This really is the age of transparency as I and others have trumpeted for some time. But the transition is painful for many. A glass house will reveal a lot of ugly things.
This blogpost from 37signals (a technology company we admire a lot around here) provides some great examples of transparency and the pain associated with it. Interestingly, this focuses on transparency in mainstream media–a place where “coverup” is fed upon like mosquitos on a bald head, which demands transparency from government and everyone else it covers, and which has a hard time providing the level of transparency it demands from others.
It is encouraging to see this kind of transparency happening in the MSM. It needs to continue, go further and deeper, but it also needs to spread to government agencies and private organizations. Surely, no everything need to dragged out to the public view. But this age expects an unusually high level of honesty and openness. Those used to a different view of the world will find themselves the focus of intense questions about what they are hiding.
Are there two more powerful words in the world? “I’m sorry.” When these words are said with sincerity and the sincerity is proven by action, these words can change everything. They are an essential part of the new world of authenticity and transparency. The truth is people screw up and make mistakes. Our litigious society has made it very very dangerous to admit to making mistakes and accept responsibility. But something else is going on as well. People are realizing that credibility in these days is based on full disclosure, complete honesty and the full acceptance of responsibility.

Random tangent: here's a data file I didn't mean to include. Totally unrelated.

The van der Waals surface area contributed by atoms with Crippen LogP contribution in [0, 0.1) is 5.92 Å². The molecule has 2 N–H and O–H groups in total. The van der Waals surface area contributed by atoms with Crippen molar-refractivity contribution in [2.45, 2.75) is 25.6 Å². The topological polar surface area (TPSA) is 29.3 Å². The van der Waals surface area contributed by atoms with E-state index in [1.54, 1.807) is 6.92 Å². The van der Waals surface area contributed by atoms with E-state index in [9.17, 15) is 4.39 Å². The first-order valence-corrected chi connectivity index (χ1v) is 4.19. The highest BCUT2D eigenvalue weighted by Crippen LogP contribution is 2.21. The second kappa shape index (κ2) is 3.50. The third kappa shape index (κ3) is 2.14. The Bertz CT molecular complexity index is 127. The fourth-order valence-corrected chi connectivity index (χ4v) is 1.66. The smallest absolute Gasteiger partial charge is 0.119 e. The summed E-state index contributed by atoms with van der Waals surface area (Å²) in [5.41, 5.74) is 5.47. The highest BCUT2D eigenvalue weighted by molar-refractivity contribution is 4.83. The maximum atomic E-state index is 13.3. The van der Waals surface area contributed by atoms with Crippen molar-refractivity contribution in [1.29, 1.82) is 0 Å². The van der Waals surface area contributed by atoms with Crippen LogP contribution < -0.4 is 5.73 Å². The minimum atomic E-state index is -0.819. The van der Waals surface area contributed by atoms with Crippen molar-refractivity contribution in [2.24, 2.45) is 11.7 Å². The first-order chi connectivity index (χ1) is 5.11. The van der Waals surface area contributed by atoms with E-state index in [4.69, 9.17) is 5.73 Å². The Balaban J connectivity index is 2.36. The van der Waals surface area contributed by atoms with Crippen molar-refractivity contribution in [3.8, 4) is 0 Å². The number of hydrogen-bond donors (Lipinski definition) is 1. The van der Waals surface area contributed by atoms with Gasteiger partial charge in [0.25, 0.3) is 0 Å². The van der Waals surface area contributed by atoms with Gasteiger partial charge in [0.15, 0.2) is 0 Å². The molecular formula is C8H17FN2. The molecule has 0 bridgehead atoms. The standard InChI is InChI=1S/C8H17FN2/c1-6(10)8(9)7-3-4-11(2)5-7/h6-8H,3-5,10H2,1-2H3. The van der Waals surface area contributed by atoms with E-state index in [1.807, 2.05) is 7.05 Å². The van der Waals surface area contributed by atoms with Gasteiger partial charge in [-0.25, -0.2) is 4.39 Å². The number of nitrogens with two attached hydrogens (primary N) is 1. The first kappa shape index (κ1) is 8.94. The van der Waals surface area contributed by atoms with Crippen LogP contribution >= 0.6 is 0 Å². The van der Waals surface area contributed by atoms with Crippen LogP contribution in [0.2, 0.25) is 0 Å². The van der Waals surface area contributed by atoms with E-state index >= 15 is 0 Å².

This story from the New York Times about foundations admitting the failure of grants is a great example the growing trend toward painful honesty, and the value of participating in it. Here’s the concluding sentence: “Foundations are supposed to take risks,” Mr. Brest said. “Sure, it’s better to tell your success stories, but there’s no harm in sharing our failures, too. The only thing at stake is our egos.”
Unfortunately, this comment shows that while the trend is good, there is a lack of understanding of why it is so important. Mr. Brest says there is no harm in sharing our failures. Actually, there is. Failures are still failures. The only reason to show them is because the harm in not showing them comes from the sense of covering up what should be made visible. Don’t kid yourself. Talking about your mistakes doesn’t change the fact that they are mistake. Doing so doesn’t necessarily make you look good. It just keeps you from looking a whole lot worse if that mistake is discovered and made visible by others because then you can be charged with cover-up, with dishonesty, with not being trust worthy. The real mistake Mr. Brest makes here, however, is in the last sentence. No, Mr. Brest, the only thing at stake is not your egos. It is your credibility. And if you lose that, you can just lose the whole enterprise. That is the point.